Postpartum Bleeding

After childbirth, all women will experience a few weeks of bleeding. This postpartum bleeding is known as lochia.

What is Lochia?
Lochia is not made up of just blood. After birth, there may still be some particles and debris in your uterus that your body needs to get rid of. Postpartum bleeding is basically your body’s way of expelling the excess blood, mucus and placental tissue leftover from your pregnancy. It can last anywhere between two and six weeks.

What it Looks Like
Postpartum bleeding can take on many different forums, depending on how far into the postpartum period you are. Lochia may start as a gush or it can flow more steadily, like your regular menstrual periods. Initially, there may be some clots that are about the size of grapes, but these should subside.

The color of lochia is usually a bright red at first. After about a week or two, the discharge will change to a more brownish-red color and become thinner in texture. Over the next few weeks, your discharge will continue to change, from a shade of red to pink and eventually a yellowish-white. The flow should also slow down and become lighter as time goes on.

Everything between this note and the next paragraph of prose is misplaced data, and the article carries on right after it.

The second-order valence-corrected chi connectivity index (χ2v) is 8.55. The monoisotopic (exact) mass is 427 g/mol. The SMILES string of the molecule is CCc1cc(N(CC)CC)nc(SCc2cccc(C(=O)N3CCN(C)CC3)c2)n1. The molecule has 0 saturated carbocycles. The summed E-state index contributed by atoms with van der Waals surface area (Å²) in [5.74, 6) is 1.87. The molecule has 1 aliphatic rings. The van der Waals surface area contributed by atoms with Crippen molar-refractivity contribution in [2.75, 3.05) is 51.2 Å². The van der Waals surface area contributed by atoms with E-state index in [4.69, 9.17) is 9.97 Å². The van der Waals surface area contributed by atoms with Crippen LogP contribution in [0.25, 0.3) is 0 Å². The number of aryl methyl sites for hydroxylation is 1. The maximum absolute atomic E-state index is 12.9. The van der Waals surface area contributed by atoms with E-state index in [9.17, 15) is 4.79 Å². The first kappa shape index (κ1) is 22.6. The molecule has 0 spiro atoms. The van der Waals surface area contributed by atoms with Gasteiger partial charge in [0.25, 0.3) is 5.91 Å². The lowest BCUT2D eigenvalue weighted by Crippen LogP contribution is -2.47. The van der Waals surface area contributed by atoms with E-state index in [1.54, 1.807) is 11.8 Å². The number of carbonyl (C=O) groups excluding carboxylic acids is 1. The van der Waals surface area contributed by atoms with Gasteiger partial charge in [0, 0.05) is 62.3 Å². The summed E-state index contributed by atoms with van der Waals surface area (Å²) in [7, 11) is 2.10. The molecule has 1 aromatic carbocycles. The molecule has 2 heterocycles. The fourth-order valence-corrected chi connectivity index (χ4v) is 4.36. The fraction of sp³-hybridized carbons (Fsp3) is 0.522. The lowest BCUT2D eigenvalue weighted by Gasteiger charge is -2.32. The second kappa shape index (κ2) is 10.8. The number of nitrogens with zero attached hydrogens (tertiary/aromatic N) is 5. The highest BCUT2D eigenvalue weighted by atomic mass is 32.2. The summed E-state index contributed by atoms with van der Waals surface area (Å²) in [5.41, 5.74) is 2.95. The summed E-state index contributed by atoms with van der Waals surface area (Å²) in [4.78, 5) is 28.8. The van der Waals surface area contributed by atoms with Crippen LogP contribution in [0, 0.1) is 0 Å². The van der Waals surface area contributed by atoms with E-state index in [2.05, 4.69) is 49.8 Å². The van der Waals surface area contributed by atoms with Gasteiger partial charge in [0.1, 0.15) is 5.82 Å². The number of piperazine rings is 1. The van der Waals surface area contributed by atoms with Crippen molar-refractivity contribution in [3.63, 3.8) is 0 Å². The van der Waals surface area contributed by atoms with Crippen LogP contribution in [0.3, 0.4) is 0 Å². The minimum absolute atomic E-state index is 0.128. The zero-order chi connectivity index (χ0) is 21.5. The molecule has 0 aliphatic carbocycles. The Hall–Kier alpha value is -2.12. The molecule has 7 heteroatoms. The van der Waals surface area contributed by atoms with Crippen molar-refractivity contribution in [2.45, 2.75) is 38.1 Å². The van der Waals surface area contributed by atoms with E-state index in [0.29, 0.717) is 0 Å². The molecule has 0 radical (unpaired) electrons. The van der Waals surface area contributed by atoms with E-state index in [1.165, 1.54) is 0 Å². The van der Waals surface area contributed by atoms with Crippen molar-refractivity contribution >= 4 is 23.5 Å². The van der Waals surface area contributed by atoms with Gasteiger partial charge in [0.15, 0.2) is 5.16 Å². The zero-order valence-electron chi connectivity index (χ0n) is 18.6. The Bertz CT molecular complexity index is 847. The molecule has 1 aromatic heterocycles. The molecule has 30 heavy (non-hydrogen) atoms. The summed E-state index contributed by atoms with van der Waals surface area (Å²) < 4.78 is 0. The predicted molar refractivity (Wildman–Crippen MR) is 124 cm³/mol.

Taking Care of Yourself
It will be necessary to wear sanitary pads for the first few weeks postpartum until your lochia finishes. If you are normally a tampon girl, you will have to adjust to using pads for a few weeks as the use of tampons is normally advised against. Tampons can potentially introduce new bacteria to your uterus, thereby causing an infection.

It is important to take it easy during the first few weeks after labor and delivery. Your body needs time to heal and doing too much too soon can lead to a longer recovery time, which includes having postpartum bleeding for a longer period of time. It is normal that certain activities like walking, breastfeeding and even standing will increase the flow of blood as these activities naturally encourage the uterus to empty.

Learn more about postpartum bleeding and about when to be concerned that you are bleeding too much.  Read on for more information


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